Stress testing in sixteen steps

Not as fun as it looks

Today’s run (street): 3.4 miles

Despite my resistance to the idea of taking a stress test, I finally acquiesced and went through it this week. My experience at the end of the Brooklyn Half provided the impetus to do it. Actually, it was strong encouragement from my wife, the Runsketeers and my friend KWL that made me go through with it.

If you’ve never gone through a stress test (this was my third), you should know that it’s not particularly stressful. But it sure takes a long time. I don’t know if the process is universal, but at my doctor, the process goes like this:

1. Arrive at doctor’s office at your scheduled time.
2. Wait an hour to be called in.
3. Wait for the doctor in the exam room. You can pass the time by reading your chart on the computer display (at least that’s what I did).
4. Have a conversation with the doctor about how you ended up in the medical tent after running a half marathon. Hint: his response will always be, “I want you to run a stress test today.”
5. Have an EKG.
6. Have blood taken.
7. Have an heart ECHO sonogram.
8. Go to stress test lab and wait.
9. Get your first injection of thallium, a radioactive isotope that’s used as a trace agent during the imaging process. Very reassuring.
10. Go into the imaging room and get scanned for 12 minutes.
11. Go into another sonogram lab and have carotid arteries checked.
12. Go into the room with the medical treadmill, where the technician attaches electrodes all over your body attached to a belt unit that you wear during the process.
13. Start at walking pace, with the goal of getting heart rate over 140. She ended up putting the incline to 16% and the speed to over 5 MPH to get me there.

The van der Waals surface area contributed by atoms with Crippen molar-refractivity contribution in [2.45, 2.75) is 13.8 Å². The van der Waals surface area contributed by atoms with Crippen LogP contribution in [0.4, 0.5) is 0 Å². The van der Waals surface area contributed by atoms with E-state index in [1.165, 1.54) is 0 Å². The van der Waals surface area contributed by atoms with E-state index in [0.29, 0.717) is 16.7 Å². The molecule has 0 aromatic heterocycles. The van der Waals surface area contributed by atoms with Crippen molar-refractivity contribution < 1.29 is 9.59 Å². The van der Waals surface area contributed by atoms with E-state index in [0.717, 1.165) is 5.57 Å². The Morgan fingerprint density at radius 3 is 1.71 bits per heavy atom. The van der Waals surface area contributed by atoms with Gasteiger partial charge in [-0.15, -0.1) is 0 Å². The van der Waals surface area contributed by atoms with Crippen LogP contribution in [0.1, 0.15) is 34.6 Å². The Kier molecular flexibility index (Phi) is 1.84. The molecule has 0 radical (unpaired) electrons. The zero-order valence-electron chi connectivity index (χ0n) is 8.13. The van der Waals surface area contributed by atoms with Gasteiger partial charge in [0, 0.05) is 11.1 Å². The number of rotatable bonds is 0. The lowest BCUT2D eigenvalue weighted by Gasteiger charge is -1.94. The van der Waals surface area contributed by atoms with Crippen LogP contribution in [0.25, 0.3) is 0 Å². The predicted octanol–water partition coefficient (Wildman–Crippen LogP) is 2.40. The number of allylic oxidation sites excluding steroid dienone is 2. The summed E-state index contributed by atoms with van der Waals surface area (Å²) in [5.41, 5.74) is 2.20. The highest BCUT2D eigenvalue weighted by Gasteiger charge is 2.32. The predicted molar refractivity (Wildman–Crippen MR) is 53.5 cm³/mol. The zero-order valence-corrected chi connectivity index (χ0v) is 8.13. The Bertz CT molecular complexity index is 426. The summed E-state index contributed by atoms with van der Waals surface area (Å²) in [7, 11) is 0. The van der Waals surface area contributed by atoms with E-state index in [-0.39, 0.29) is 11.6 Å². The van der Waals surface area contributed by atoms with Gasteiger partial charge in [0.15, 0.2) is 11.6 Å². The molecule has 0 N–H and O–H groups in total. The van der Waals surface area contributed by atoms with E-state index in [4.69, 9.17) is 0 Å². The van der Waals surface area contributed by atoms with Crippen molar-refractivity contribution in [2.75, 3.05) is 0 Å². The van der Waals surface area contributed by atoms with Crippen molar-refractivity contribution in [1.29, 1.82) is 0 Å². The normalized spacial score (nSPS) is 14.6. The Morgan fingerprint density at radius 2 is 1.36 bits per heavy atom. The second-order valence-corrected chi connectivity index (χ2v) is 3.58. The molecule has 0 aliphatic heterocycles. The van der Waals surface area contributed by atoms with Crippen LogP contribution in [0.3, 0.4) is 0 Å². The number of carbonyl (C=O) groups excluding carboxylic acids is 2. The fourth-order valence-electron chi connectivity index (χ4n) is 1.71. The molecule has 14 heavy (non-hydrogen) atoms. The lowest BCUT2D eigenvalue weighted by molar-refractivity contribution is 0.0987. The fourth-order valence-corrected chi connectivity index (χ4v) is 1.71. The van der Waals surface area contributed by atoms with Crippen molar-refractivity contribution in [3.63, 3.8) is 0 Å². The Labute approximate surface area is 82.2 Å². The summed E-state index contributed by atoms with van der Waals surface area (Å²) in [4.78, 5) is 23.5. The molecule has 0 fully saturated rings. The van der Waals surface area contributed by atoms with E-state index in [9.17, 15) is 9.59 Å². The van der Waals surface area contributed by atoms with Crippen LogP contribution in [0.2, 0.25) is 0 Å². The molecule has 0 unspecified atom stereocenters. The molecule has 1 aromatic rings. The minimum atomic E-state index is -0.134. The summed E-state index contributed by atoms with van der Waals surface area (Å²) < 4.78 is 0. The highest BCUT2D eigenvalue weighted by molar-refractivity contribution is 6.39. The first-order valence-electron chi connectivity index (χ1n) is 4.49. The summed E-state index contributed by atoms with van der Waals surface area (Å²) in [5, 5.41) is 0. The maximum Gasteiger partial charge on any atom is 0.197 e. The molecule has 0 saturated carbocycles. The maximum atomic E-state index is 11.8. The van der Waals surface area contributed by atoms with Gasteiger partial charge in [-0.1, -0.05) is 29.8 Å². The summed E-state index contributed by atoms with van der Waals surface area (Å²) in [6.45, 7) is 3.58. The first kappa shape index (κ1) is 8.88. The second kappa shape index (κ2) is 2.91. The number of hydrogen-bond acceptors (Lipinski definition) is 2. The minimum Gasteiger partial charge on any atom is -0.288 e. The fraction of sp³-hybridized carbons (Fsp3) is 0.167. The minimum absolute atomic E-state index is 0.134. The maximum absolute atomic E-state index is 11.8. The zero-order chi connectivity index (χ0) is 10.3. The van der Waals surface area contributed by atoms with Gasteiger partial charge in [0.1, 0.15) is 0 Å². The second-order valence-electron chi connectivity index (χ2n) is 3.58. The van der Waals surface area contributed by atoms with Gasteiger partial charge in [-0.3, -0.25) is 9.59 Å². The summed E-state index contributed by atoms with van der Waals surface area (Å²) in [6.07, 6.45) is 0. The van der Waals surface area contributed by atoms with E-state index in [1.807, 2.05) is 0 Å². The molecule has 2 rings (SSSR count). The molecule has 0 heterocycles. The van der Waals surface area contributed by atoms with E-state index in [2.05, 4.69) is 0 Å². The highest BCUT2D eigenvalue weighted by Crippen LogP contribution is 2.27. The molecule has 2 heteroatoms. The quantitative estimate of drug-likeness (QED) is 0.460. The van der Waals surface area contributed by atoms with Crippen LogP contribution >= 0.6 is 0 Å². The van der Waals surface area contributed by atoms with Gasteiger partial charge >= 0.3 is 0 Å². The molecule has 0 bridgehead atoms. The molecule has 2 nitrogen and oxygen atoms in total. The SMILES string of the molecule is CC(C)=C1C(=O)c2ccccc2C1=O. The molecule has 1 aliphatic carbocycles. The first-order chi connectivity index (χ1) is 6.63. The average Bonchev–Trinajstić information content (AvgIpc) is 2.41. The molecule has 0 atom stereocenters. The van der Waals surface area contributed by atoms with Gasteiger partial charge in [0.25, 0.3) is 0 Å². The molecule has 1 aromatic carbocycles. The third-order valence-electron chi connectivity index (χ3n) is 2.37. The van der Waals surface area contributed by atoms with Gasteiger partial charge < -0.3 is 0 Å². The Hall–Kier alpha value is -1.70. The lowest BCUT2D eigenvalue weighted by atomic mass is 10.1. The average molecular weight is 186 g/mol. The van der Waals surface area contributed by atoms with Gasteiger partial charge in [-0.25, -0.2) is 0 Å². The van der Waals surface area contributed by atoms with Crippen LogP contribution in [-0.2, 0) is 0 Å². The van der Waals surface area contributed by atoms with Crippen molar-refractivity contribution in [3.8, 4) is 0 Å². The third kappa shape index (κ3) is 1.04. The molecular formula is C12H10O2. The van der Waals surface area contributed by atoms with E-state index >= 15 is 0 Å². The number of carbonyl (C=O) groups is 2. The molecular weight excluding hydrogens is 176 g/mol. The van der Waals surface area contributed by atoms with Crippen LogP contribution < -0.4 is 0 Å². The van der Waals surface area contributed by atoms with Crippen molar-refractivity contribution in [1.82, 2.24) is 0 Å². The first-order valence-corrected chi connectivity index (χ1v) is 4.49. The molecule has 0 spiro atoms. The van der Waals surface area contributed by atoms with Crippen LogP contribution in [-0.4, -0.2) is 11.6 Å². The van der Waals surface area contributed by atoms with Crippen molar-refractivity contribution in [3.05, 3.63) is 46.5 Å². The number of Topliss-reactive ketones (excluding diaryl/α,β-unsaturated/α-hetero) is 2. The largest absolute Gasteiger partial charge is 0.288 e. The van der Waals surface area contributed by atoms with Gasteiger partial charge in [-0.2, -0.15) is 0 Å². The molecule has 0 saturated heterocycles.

14. Get your second injection of thallium and wait.
15. Get your second imaging to compare to the first after exercise.
16. Go home six hours after you arrive.

The good news is that you do get feedback throughout the process. My doctor said my EKG and ECHO were fine, the sonogram tech said the same about the carotid check and the treadmill technician said I didn’t have a single missed beat during my session. I needed my doctor to review the imaging results. If there were concerns, I would have got a call yesterday. All of that, and no issues.

So why am I running so slow?

My doctor’s office should now deliver my clearance form so I can use my company’s fitness center. I can then do workouts in the morning when I get into the office. Without that, my options are either to go back to 4 AM runs, or work out when I get home from work. I worked from home today and got in a few miles before I started what turned out to be a busy day. It’s the weekend now, and I hope to give those Cascadia’s their first experience on the trails either tomorrow or Sunday.

Off road running as a safer strategy

New sidewalks make for safer running

Today’s run (street): 3.4 miles

Over the last couple of weeks, I’ve found myself running on the sidewalks more frequently than on the road. I’ll admit to being extremely safety conscious when it comes to running, and the driving behavior I see in my neighborhood supports that position. After years managing production and technology operations, I’ve adopted the philosophy of minimizing or preventing risk whenever possible.

Running on the sidewalk minimizes the chance of an encounter with a car, but sidewalks can also present problems. I tripped and fell badly at the end of a run a couple of years ago, when my toe caught a slightly raised section of my driveway. The town has done an impressive job this spring, replacing sidewalks that were damaged during Hurricane Sandy. However, there are still plenty of sections in need of repair that could trip a runner.

I did about 85% of today’s run on sidewalks, only using the street to cross or when I encountered an impassible section. Besides the safety benefit, the relative flatness of sidewalks (compared to roads that are banked on the sides for water runoff) prevents my right foot from doing more work than the left, because I always run on the left side of the street.